AOL is understood to offer a 'Preferred Email service', which filters out messages whose sender or reply-to addresses have been previously recorded as being associated with spamming. This runs into hundreds of names. This may be ineffectual if spammers keep changing their address. Some people, such as Mark J. Welch, are cynical about AOL's claims to be protective of their users against spammers.
Two different aspects need to be considered: impacts on computer services or data; and impacts on people. The primary jurisdictions in such matters are the States and Territories, except in areas where the Constitution passes the power to the Commonwealth, e.g. in relation to the Commonwealth government, and to telecommunications carriers.
UPDATE: The Commonwealth conducted consultations, and negotiated a very sensible and world-leading Spam Act 2003, which came into effect on 10 April 2004. Under the new law it is illegal to send, or cause to be sent, 'unsolicited commercial electronic messages' that have an Australian link. The Australian Communications Authority enforces the Spam Act, and provides information about spam laws and spam security, and means for reporting spam.
Some of Australia's various Crimes Acts make it an offence to do particular acts relating to computers. The A.C.T. Crimes Act, for example, at section 135K, makes it an offence to damage data "intentionally or recklessly, and without lawful authority or excuse". Data is defined by section 135H(1) as including "information, a computer program or part of a computer program". The Commonwealth Crimes Act has a similar provision at section 76E. In addition, section 76C makes it an offence to (paraphrased) intentionally destroy, erase or alter the Commonwealth government's data; or to interfere with, interrupt, obstruct, impede, prevent access to or impair the usefulness or effectiveness of the Commonwealth government's computers or data.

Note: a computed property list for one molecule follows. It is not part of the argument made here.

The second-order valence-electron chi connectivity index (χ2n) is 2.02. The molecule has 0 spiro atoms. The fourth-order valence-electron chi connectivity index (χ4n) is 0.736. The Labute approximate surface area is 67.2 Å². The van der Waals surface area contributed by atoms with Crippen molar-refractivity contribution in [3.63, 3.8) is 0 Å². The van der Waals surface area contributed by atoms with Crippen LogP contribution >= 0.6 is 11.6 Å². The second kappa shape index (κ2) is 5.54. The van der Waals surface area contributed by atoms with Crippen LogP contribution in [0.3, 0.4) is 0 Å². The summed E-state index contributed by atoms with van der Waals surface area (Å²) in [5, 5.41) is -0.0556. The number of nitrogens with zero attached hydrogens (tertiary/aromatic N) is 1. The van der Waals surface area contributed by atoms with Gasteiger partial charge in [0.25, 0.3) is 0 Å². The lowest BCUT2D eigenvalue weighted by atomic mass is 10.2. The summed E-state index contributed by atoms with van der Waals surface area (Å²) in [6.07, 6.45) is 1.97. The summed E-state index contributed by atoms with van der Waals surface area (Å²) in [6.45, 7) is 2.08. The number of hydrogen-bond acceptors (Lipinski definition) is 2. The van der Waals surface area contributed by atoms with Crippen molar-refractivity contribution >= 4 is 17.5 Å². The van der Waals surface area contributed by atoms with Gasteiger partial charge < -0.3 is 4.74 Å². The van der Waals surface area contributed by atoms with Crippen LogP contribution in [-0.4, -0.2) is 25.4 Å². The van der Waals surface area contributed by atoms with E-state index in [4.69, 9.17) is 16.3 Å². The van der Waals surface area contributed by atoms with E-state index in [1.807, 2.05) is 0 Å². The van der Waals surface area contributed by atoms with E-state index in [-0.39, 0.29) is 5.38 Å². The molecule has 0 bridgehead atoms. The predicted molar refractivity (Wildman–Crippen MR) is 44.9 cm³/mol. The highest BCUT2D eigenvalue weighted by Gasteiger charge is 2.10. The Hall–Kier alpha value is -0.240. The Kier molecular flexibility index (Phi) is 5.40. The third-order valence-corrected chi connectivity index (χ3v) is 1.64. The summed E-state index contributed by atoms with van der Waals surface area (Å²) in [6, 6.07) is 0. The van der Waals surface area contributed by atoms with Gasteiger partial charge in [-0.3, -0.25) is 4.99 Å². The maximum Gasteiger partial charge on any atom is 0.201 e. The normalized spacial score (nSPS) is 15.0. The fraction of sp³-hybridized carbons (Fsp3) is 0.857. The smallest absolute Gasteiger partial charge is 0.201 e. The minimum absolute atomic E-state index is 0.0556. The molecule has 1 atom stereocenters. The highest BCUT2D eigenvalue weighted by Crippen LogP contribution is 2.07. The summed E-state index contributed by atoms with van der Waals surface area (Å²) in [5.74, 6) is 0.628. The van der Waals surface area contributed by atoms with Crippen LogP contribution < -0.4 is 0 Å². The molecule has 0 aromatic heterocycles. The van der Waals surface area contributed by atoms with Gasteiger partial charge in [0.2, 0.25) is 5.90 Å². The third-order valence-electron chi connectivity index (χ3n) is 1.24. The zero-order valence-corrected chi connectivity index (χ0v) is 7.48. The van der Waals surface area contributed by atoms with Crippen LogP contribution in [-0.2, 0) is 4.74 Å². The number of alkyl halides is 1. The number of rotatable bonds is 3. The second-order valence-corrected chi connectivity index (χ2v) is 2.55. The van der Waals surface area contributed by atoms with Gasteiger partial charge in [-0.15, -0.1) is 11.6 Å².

Hence some kinds of denial-of-service spam attacks, such as e-mail 'bombing', may be criminal offences.
As could reasonably be expected with such a new phenomenon, there appears to be no Australian law that relates explicitly to spam. However a significant number of different laws may be relevant to particular kinds of spam.
Advertising messages are generally subject to the Commonwealth Trade Practices Act, and to State and Territory Fair Trading legislation. At Commonwealth level, perhaps the most significant protection is section 53, relating to false and misleading representations. In addition, particular forms of behaviour are regulated, such as 'bait-advertising' ( section 56), 'referral selling' ( section 57), and 'pyramid selling' ( section 61).
Messages that are usually referred to on the net as 'hate-speech' may be subject to the racial vilification laws of the States and Territories. These typically refer to public acts that "incite hatred towards, serious contempt for, or severe ridicule of, a person or group of persons on the ground of the race of the person or members of the group." See for example, the laws of N.S.W. and the AC.T.
Also relevant to hate-speech is the little-known crime of incitement. The Commonwealth Criminal Code Act of 1995, at section 11(4), makes it a crime if a person"incites to, urges, aids or encourages [verbally or in writing, including electronic communications] the commission of ... an offence". When Pauline Hanson's unpopularity peaked, and several newsgroups were flooded with posts calling for her assassination, each post was prima facie an offence under that law.